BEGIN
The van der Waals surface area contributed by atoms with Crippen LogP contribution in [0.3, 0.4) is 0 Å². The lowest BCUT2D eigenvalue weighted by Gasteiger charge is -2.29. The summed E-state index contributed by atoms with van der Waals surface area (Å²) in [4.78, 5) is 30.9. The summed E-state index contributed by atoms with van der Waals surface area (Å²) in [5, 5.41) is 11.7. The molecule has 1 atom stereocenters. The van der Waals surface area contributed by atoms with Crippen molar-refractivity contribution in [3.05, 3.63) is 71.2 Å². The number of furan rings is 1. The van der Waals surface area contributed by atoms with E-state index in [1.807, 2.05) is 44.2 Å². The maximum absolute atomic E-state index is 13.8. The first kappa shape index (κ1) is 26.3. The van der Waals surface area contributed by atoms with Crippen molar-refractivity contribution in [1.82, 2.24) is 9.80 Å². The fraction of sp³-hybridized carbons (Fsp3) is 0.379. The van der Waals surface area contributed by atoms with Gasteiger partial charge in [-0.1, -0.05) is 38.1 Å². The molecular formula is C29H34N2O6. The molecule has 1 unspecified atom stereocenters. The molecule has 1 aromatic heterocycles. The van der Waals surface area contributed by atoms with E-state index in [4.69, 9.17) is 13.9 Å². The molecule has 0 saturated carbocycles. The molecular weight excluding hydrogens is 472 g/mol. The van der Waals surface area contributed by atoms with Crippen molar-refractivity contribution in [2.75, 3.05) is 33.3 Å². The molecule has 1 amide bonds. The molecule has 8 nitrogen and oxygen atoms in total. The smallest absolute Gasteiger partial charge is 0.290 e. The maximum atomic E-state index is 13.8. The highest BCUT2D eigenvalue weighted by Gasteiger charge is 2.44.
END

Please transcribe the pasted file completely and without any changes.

The van der Waals surface area contributed by atoms with Crippen LogP contribution in [0.3, 0.4) is 0 Å². The lowest BCUT2D eigenvalue weighted by Gasteiger charge is -2.29. The summed E-state index contributed by atoms with van der Waals surface area (Å²) in [4.78, 5) is 30.9. The summed E-state index contributed by atoms with van der Waals surface area (Å²) in [5, 5.41) is 11.7. The molecule has 1 atom stereocenters. The van der Waals surface area contributed by atoms with Crippen molar-refractivity contribution in [3.05, 3.63) is 71.2 Å². The number of furan rings is 1. The van der Waals surface area contributed by atoms with E-state index in [1.807, 2.05) is 44.2 Å². The maximum absolute atomic E-state index is 13.8. The first kappa shape index (κ1) is 26.3. The van der Waals surface area contributed by atoms with Crippen molar-refractivity contribution in [1.82, 2.24) is 9.80 Å². The fraction of sp³-hybridized carbons (Fsp3) is 0.379. The van der Waals surface area contributed by atoms with Gasteiger partial charge in [-0.1, -0.05) is 38.1 Å². The molecular formula is C29H34N2O6. The molecule has 1 unspecified atom stereocenters. The molecule has 1 aromatic heterocycles. The van der Waals surface area contributed by atoms with E-state index in [4.69, 9.17) is 13.9 Å². The molecule has 0 saturated carbocycles. The molecular weight excluding hydrogens is 472 g/mol. The van der Waals surface area contributed by atoms with Crippen molar-refractivity contribution in [2.75, 3.05) is 33.3 Å². The molecule has 1 amide bonds. The molecule has 8 nitrogen and oxygen atoms in total. The smallest absolute Gasteiger partial charge is 0.290 e. The maximum atomic E-state index is 13.8. The highest BCUT2D eigenvalue weighted by Gasteiger charge is 2.44.